I thank the hon. Gentleman for that intervention. He raises a good point, but if I am not mistaken he is referring to the IPO consultation, rather than the CPTPP consultation. The IPO consultation was already planned and is not directly or exclusively about our accession to CPTPP. The IPO consultation is fundamentally different from the CPTPP accession process, although they treat of a similar issue. He asked whether the amendments were asked for by CPTPP parties. The answer is no—they are necessary for the UK to join CPTPP. One of the most important things to understand in reference to CPTPP is that it is a pre-existing agreement; it is not negotiating new text. This needs to be done for the UK to join CPTPP.

Photo of Tan Dhesi Tan Dhesi Shadow Minister (Exports)

For the sake of clarity, can the Minister confirm 100% whether the changes to the UK’s copyright provisions contained in the Bill were requested by any individual member of CPTPP or the secretariat during the negotiations?

Photo of Greg Hands Greg Hands Party Chair, Conservative Party, Minister of State (Department for Business and Trade) 3:15, 20 February 2024

The hon. Gentleman is misunderstanding how the process works. The comprehensive and progressive agreement for trans-Pacific partnership is an existing treaty, signed in 2018. The UK is acceding to the existing text. Nobody would be sitting down with us negotiating whether we might do something or not do something, because we are acceding to a pre-existing text. It would not necessarily have been appropriate for all 11 of the CPTPP parties to sit down at negotiations saying, “Are you agreeing to this? Are you not agreeing to this?” We are agreeing to accede to the deal as it stands. UK law already exceeds the minimum standards in CPTPP, and generally makes rights available to foreign nationals. This is a necessary part of our accession to CPTPP.

Amendment 5 would limit the application of some parts of clause 5 only to CPTPP parties. It would mean ceasing to provide protection to some other foreign performers. This would conflict with the requirements of those treaties on performers’ rights I have already mentioned, and would put the UK in breach of its international obligations. The Government therefore cannot support amendment 5, as it would put the UK in breach of our international obligations.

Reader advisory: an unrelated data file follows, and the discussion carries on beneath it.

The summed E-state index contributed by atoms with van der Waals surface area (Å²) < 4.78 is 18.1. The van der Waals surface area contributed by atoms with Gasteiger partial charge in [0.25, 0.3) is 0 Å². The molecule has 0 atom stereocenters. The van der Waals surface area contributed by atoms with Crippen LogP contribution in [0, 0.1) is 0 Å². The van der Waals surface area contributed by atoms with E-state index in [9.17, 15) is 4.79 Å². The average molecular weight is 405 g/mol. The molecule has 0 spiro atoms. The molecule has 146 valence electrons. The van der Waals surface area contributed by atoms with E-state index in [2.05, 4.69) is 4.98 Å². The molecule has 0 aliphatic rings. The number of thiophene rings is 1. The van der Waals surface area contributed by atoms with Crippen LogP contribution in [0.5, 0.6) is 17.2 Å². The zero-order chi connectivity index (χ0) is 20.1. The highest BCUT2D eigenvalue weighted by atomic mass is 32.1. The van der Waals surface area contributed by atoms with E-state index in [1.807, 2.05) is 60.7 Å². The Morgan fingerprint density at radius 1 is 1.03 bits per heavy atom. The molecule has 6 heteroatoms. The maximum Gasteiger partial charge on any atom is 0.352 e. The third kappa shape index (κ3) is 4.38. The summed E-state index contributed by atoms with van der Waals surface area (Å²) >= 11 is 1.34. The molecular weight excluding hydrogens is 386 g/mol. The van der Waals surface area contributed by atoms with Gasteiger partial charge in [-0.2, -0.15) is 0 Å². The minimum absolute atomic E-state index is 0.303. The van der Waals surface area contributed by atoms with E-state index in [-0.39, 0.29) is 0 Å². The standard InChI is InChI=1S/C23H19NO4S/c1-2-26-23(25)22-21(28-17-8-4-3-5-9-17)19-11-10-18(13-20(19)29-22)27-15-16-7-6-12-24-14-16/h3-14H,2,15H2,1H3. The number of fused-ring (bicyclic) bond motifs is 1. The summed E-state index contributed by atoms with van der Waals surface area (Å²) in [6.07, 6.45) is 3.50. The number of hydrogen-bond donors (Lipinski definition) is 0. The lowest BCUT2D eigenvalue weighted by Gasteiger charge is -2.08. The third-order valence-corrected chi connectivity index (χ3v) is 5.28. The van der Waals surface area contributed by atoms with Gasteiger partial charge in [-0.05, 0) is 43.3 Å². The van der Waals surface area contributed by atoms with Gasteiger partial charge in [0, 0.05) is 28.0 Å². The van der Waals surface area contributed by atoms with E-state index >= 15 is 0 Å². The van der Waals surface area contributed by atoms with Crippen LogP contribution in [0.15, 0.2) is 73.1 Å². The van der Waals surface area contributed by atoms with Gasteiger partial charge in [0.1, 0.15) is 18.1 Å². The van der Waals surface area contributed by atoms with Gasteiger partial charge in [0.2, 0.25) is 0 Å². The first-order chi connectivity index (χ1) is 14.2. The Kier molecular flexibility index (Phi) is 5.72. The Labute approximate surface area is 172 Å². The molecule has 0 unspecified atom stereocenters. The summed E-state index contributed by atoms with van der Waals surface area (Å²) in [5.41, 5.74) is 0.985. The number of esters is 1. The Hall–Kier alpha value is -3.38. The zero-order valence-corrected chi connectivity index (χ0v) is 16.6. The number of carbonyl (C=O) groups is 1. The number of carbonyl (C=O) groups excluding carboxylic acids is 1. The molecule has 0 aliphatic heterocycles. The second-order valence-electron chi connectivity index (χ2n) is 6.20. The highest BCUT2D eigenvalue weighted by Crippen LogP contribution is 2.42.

Amendment 6 would delay the amendments that this Bill makes to existing powers in the Copyright, Designs and Patents Act 1988. Those existing powers allow the making of secondary legislation to extend or restrict the protections to particular countries—for example, to restrict the rights extended to a country that fails to provide equivalent protection to British performers. The amendments that the Government are making to this power are merely about ensuring that its scope is not inadvertently eroded by the other changes in clause 5 —that the power can continue to be exercised to the same effect as under the status quo. It is not about introducing new powers.

Under clause 7, the amendments to that power take effect as soon as the Bill comes into force. That is the commencement clause of the CPTPP Bill and ensures that the power can be used in preparation for the other provisions of clause 5 coming into effect, avoiding the unnecessary disruption that might otherwise arise if we could only modify the impacts of the Bill after it had already taken effect. It effectively prevents there being, shall we say, a two-stage process in terms of how we ensure that we are compliant.

Photo of Tan Dhesi Tan Dhesi Shadow Minister (Exports)

Can the Minister confirm how the Government are considering the Intellectual Property Office consultation on the right to be paid from broad-casting and public playing of music, which is not due to close until March? Will that allow sufficient time for the Government to adapt the IP provisions in this Bill to ensure that there is a positive impact on Britain’s creative industries?